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Mark Stevenson, Associated Press
Mark Stevenson, Associated Press
MEXICO CITY (AP) — Mexico has made little headway defusing a bizarre standoff over the possible arrest of a a sitting state governor facing charges of tax evasion, money laundering and organized crime
But President Andrés Manuel López Obrador made one thing clear Thursday: Any diplomatic documents the United States sends to Mexico are at risk of being published by the president himself.
So eager is López Obrador to see the governor arrested that he displayed a copy of a May 4 letter sent by the U.S. Embassy’s legal attaché asking for information on Garcia Cabeza de Vaca as part of a U.S. money laundering investigation.
And the president said he’d do it again, even though such documents might contain sensitive information.
“Just so everyone knows, if my administration gets a document, with all the implications it might have … independently of whether it legally correct or not, I am going to make public right now a letter sent by the United States Embassy,” the president said at his daily morning press conference.
Mexico is already facing questions about the clarity of its legal system, and doubts about whether the U.S. can continue to share intelligence with Mexican officials. But this week’s dispute over border state Gov. Francisco Garcia Cabeza de Vaca threatens to do damage on both fronts.
A disagreement between courts, prosecutors and state and federal legislatures make it unclear whether the Tamaulipas state governor can be arrested, or whether he still enjoys immunity from prosecution as an elected official.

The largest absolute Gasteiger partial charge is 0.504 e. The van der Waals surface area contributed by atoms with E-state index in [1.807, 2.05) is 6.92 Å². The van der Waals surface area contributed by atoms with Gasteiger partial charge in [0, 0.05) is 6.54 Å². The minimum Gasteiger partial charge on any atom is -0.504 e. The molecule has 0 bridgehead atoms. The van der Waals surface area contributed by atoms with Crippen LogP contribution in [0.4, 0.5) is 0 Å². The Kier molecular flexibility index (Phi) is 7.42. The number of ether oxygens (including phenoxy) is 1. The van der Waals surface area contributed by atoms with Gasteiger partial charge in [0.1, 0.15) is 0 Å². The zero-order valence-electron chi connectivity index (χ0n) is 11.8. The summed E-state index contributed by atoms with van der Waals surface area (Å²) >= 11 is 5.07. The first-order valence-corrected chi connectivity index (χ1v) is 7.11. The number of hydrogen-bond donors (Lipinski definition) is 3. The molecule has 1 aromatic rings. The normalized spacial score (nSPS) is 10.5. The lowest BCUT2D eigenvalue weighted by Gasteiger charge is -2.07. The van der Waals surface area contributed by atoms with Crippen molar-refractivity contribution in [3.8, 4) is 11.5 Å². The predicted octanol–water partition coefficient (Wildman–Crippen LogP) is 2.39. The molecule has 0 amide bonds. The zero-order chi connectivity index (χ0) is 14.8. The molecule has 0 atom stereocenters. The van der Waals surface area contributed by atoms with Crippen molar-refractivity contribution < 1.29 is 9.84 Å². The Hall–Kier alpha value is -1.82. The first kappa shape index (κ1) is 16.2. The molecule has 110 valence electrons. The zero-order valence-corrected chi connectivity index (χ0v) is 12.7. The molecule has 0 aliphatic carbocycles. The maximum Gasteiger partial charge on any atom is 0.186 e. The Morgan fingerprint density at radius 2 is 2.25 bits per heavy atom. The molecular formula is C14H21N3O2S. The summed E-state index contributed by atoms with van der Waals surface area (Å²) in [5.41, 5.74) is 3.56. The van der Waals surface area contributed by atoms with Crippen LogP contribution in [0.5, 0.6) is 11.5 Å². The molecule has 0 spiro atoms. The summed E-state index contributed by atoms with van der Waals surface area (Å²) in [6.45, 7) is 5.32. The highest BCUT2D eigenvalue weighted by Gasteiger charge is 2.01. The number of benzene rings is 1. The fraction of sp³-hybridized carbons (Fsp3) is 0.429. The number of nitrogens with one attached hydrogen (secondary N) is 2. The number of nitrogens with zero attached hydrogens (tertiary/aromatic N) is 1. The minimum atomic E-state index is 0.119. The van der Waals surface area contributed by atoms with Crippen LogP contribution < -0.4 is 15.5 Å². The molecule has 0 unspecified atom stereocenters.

The federal Congress dominated by the president’s Morena party has voted to remove his immunity. The state legislature dominated by the opposition refused to recognize that, and the Supreme Court has refused to step into the dispute.
It raises the possibility that if Garcia Cabeza de Vaca leaves Tamaulipas, he might face arrest; or if federal agents try to arrest him inside Tamaulipas, they could face resistance from the sizable state police force.
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López Obrador suggested on Thursday drawing a fourth entity, the Senate, into the dispute, although its powers in this case are also unclear.
Federal prosecutors said Wednesday they had obtained an arrest warrant and the governor’s bank accounts have been frozen.
The governor is a prominent figure in Mexico’s embattled conservative opposition, which claims the charges against him amount to political persecution. López Obrador says it is a classic case of the corruption he has promised to root out.
But publishing the U.S. request for legal assistance takes the dispute to a new level.
Despite diplomatic protocols that usually regard such letters as confidential — and Mexico’s own confidentiality laws that prohibit naming suspects unless they are convicted.
Along with the governor, the letter named at least 20 other individuals and companies, though it is unclear whether they have been charged. Technically in Mexico, releasing files from an ongoing case or investigation is itself a crime.